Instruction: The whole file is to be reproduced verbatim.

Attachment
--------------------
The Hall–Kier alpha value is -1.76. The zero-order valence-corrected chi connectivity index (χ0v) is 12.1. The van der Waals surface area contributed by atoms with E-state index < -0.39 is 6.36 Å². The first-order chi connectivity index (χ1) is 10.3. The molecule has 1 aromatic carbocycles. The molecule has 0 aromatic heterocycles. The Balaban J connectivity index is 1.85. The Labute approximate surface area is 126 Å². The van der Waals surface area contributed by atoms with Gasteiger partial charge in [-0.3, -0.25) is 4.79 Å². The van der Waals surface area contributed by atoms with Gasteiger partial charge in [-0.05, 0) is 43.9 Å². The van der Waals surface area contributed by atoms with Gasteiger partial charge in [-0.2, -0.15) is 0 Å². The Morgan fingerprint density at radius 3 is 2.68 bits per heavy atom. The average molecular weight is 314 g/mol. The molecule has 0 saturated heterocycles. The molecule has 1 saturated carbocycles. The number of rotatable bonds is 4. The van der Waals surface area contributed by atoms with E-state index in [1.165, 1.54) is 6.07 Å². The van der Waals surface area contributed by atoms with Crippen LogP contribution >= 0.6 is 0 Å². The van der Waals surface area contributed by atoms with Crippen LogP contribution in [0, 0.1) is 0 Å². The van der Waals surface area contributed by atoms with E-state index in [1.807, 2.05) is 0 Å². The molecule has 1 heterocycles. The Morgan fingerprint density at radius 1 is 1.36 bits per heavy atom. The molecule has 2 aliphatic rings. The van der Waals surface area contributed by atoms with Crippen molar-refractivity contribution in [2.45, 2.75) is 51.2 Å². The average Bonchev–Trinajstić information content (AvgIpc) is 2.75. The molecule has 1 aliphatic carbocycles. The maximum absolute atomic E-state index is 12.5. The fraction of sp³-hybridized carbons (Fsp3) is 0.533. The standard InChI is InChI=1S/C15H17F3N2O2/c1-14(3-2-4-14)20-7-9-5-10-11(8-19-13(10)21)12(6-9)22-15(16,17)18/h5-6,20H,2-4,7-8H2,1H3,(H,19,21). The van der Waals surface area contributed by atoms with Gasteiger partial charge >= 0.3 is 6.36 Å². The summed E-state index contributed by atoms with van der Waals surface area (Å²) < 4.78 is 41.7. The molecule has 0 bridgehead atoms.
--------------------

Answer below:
The Hall–Kier alpha value is -1.76. The zero-order valence-corrected chi connectivity index (χ0v) is 12.1. The van der Waals surface area contributed by atoms with E-state index < -0.39 is 6.36 Å². The first-order chi connectivity index (χ1) is 10.3. The molecule has 1 aromatic carbocycles. The molecule has 0 aromatic heterocycles. The Balaban J connectivity index is 1.85. The Labute approximate surface area is 126 Å². The van der Waals surface area contributed by atoms with Gasteiger partial charge in [-0.3, -0.25) is 4.79 Å². The van der Waals surface area contributed by atoms with Gasteiger partial charge in [-0.05, 0) is 43.9 Å². The van der Waals surface area contributed by atoms with Gasteiger partial charge in [-0.2, -0.15) is 0 Å². The Morgan fingerprint density at radius 3 is 2.68 bits per heavy atom. The average molecular weight is 314 g/mol. The molecule has 0 saturated heterocycles. The molecule has 1 saturated carbocycles. The number of rotatable bonds is 4. The van der Waals surface area contributed by atoms with E-state index in [1.165, 1.54) is 6.07 Å². The van der Waals surface area contributed by atoms with Crippen LogP contribution >= 0.6 is 0 Å². The van der Waals surface area contributed by atoms with Crippen LogP contribution in [0, 0.1) is 0 Å². The van der Waals surface area contributed by atoms with E-state index in [1.807, 2.05) is 0 Å². The molecule has 1 heterocycles. The Morgan fingerprint density at radius 1 is 1.36 bits per heavy atom. The molecule has 2 aliphatic rings. The van der Waals surface area contributed by atoms with Crippen molar-refractivity contribution in [2.45, 2.75) is 51.2 Å². The average Bonchev–Trinajstić information content (AvgIpc) is 2.75. The molecule has 1 aliphatic carbocycles. The maximum absolute atomic E-state index is 12.5. The fraction of sp³-hybridized carbons (Fsp3) is 0.533. The standard InChI is InChI=1S/C15H17F3N2O2/c1-14(3-2-4-14)20-7-9-5-10-11(8-19-13(10)21)12(6-9)22-15(16,17)18/h5-6,20H,2-4,7-8H2,1H3,(H,19,21). The van der Waals surface area contributed by atoms with Gasteiger partial charge >= 0.3 is 6.36 Å². The summed E-state index contributed by atoms with van der Waals surface area (Å²) < 4.78 is 41.7. The molecule has 0 bridgehead atoms.